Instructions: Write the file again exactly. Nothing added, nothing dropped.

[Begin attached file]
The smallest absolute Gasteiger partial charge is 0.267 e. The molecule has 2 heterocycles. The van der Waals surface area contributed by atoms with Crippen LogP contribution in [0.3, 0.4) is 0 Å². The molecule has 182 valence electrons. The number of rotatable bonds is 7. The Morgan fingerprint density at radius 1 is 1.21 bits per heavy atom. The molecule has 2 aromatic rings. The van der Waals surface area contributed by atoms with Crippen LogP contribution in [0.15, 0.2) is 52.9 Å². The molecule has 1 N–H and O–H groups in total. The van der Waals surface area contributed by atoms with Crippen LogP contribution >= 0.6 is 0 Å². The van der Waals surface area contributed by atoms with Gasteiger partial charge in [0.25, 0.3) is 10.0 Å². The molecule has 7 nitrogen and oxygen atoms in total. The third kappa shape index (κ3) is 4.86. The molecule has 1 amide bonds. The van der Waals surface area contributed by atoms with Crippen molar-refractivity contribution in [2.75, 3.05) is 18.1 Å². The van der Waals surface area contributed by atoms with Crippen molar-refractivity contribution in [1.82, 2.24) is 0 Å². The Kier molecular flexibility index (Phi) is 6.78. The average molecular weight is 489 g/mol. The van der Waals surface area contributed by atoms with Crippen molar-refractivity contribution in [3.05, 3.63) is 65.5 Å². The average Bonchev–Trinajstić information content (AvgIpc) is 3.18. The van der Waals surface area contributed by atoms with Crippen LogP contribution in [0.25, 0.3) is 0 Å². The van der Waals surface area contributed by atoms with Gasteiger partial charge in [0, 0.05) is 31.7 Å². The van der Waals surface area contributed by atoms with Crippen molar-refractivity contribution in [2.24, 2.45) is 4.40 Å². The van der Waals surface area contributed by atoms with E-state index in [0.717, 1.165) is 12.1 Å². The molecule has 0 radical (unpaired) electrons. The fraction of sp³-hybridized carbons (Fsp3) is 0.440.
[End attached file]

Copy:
The smallest absolute Gasteiger partial charge is 0.267 e. The molecule has 2 heterocycles. The van der Waals surface area contributed by atoms with Crippen LogP contribution in [0.3, 0.4) is 0 Å². The molecule has 182 valence electrons. The number of rotatable bonds is 7. The Morgan fingerprint density at radius 1 is 1.21 bits per heavy atom. The molecule has 2 aromatic rings. The van der Waals surface area contributed by atoms with Crippen LogP contribution in [0.15, 0.2) is 52.9 Å². The molecule has 1 N–H and O–H groups in total. The van der Waals surface area contributed by atoms with Crippen LogP contribution >= 0.6 is 0 Å². The van der Waals surface area contributed by atoms with Gasteiger partial charge in [0.25, 0.3) is 10.0 Å². The molecule has 7 nitrogen and oxygen atoms in total. The third kappa shape index (κ3) is 4.86. The molecule has 1 amide bonds. The van der Waals surface area contributed by atoms with Crippen molar-refractivity contribution in [2.75, 3.05) is 18.1 Å². The van der Waals surface area contributed by atoms with Crippen molar-refractivity contribution in [1.82, 2.24) is 0 Å². The Kier molecular flexibility index (Phi) is 6.78. The average molecular weight is 489 g/mol. The van der Waals surface area contributed by atoms with Crippen molar-refractivity contribution in [3.05, 3.63) is 65.5 Å². The average Bonchev–Trinajstić information content (AvgIpc) is 3.18. The van der Waals surface area contributed by atoms with Crippen LogP contribution in [0.25, 0.3) is 0 Å². The van der Waals surface area contributed by atoms with Gasteiger partial charge in [0, 0.05) is 31.7 Å². The van der Waals surface area contributed by atoms with Crippen molar-refractivity contribution in [2.24, 2.45) is 4.40 Å². The van der Waals surface area contributed by atoms with E-state index in [0.717, 1.165) is 12.1 Å². The molecule has 0 radical (unpaired) electrons. The fraction of sp³-hybridized carbons (Fsp3) is 0.440.